WASHINGTON – On May 19, US Senators Mike Enzi (R-Wyo.), Tim Johnson (D-S.D.), Chuck Grassley (R-Iowa), and Jon Tester (D-Mon.), introduced a bill – The Livestock Marketing Fairness Act – that would target what they call “unfair meat-packer practices that negatively influence and impact independent ranchers and farmers.”

The top four multi-national meat-packing companies today control roughly 85 percent of the domestic slaughter capacity in the US, Johnson said. “It is increasingly tough for independent farmers and ranchers to gain fair market access,” he added. “This bipartisan bill will keep our farmers and ranchers in the fold and ensure that they get a fair price for their product.”

“Bringing transparency to the marketplace and ending price manipulating practices carried on by some of the large packers will create a healthy, competitive environment for small and large producers and packers alike,” Grassley said.

The Livestock Marketing Fairness Act would put ranchers and farmers on equal footing with packer-owned herds by amending the Packers and Stockyards Act of 1921 to end certain anti-competitive forward marketing contracts and ensure that the ranchers and farmers have full access to the marketplace, the senators said.

The US meat packing industry has become increasingly concentrated in recent years with only several firms controlling most of the domestic cattle and hog slaughter, they said. As a growing number of large packing operations own their own livestock or control them through forward contracting agreements, these firms are able to buy from themselves when prices are high and buy from others when prices are low, the Senators charged.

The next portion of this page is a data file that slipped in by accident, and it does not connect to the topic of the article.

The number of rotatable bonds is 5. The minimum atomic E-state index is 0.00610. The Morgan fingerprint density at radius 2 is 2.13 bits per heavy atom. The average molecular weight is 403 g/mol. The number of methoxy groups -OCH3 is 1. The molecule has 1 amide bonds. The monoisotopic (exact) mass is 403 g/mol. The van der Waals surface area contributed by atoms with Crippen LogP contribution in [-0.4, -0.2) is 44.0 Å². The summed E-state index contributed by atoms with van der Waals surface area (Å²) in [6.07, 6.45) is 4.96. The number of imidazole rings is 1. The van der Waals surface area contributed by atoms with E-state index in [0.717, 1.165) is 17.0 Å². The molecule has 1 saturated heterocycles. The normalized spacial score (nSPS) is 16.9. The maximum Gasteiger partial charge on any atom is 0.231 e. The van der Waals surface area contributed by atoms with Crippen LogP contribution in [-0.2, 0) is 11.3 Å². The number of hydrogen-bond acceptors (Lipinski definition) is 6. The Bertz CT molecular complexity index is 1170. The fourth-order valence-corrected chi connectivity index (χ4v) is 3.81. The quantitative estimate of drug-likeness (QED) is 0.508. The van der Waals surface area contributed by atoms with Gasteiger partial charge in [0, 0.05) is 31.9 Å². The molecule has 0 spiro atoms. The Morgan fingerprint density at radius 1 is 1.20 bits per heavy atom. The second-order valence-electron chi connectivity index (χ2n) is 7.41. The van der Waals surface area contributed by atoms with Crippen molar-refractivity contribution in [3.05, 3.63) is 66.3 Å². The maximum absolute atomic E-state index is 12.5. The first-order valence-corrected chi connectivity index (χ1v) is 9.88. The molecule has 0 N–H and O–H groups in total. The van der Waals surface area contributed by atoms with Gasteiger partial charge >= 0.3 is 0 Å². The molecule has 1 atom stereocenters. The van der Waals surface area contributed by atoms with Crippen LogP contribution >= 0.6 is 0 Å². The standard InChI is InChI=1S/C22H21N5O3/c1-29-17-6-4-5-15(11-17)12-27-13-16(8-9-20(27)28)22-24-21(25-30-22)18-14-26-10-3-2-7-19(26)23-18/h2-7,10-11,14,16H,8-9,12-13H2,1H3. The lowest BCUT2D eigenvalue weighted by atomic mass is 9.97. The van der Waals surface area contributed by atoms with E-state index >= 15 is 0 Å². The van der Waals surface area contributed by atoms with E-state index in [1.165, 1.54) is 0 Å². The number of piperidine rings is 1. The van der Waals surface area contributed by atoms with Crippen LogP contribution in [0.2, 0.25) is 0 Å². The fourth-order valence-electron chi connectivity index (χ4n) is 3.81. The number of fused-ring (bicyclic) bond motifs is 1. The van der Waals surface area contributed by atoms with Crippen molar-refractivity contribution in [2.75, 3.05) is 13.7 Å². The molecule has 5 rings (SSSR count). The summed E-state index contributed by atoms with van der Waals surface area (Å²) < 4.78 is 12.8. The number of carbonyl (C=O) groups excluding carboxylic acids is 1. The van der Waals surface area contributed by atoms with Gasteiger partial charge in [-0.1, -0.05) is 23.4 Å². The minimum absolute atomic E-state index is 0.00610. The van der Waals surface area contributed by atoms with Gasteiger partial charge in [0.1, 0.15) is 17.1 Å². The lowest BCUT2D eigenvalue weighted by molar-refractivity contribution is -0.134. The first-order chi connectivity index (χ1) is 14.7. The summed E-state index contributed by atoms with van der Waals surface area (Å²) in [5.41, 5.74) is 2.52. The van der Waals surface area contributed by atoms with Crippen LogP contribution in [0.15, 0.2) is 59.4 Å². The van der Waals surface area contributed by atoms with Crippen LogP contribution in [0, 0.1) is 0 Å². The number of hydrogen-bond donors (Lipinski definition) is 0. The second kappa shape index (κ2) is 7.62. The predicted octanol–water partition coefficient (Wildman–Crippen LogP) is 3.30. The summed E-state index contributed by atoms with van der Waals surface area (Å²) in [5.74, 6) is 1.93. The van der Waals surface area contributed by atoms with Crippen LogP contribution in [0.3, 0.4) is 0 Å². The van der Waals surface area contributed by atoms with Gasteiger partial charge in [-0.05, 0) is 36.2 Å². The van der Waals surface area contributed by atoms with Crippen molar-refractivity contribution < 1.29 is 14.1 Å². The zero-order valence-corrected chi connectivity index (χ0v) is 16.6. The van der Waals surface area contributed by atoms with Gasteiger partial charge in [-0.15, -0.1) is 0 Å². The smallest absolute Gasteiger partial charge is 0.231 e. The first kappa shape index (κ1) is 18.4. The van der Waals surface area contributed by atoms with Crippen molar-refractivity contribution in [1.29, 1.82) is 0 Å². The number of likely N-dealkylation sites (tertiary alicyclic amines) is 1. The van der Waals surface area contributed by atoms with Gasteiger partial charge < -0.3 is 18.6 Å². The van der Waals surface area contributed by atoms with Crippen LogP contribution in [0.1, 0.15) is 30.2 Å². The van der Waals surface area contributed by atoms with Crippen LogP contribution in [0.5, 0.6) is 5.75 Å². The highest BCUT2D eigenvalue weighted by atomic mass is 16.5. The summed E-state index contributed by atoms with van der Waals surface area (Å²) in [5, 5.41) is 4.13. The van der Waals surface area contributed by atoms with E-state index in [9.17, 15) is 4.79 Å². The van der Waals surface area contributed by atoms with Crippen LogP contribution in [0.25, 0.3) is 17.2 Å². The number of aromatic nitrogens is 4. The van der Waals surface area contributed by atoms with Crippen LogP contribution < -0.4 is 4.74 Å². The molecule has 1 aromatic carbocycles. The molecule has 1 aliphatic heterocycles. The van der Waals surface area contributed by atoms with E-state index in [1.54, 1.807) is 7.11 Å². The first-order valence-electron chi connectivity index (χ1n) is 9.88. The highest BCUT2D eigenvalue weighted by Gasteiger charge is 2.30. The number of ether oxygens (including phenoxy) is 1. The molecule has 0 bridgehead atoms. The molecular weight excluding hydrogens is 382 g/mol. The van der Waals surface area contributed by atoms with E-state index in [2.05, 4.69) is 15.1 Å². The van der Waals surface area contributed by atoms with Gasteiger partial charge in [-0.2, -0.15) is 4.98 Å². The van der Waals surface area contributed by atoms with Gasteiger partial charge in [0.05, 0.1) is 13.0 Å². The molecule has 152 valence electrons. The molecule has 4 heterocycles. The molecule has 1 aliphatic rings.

The bill would:

• Require marketing agreements to have a firm base price derived from an external source. This guarantees that local contract prices are not subject to manipulation by packer owned herds.
• Call for future forward contracts for livestock (cattle, hogs and lambs) to be traded in public markets where buyers and sellers can witness bids and make their own offers. This openness ensures market competition through multiple offers, they said.
• Exempts producer-owned cooperatives, packers with low volumes and packers who own only one processing plant. This exemption targets the source of price manipulation and ensures that the business practices of small family-owned processors are not impacted by the law, they said.
• Guarantees trading is done in quantities that provide market access for both small and large livestock producers.

According to the Senators, the legislation would allow ranchers and farmers to continue choosing the best methods for selling their livestock and would improve the stability and openness of forward contracting to provide ranchers and farmers more options to sell their animals.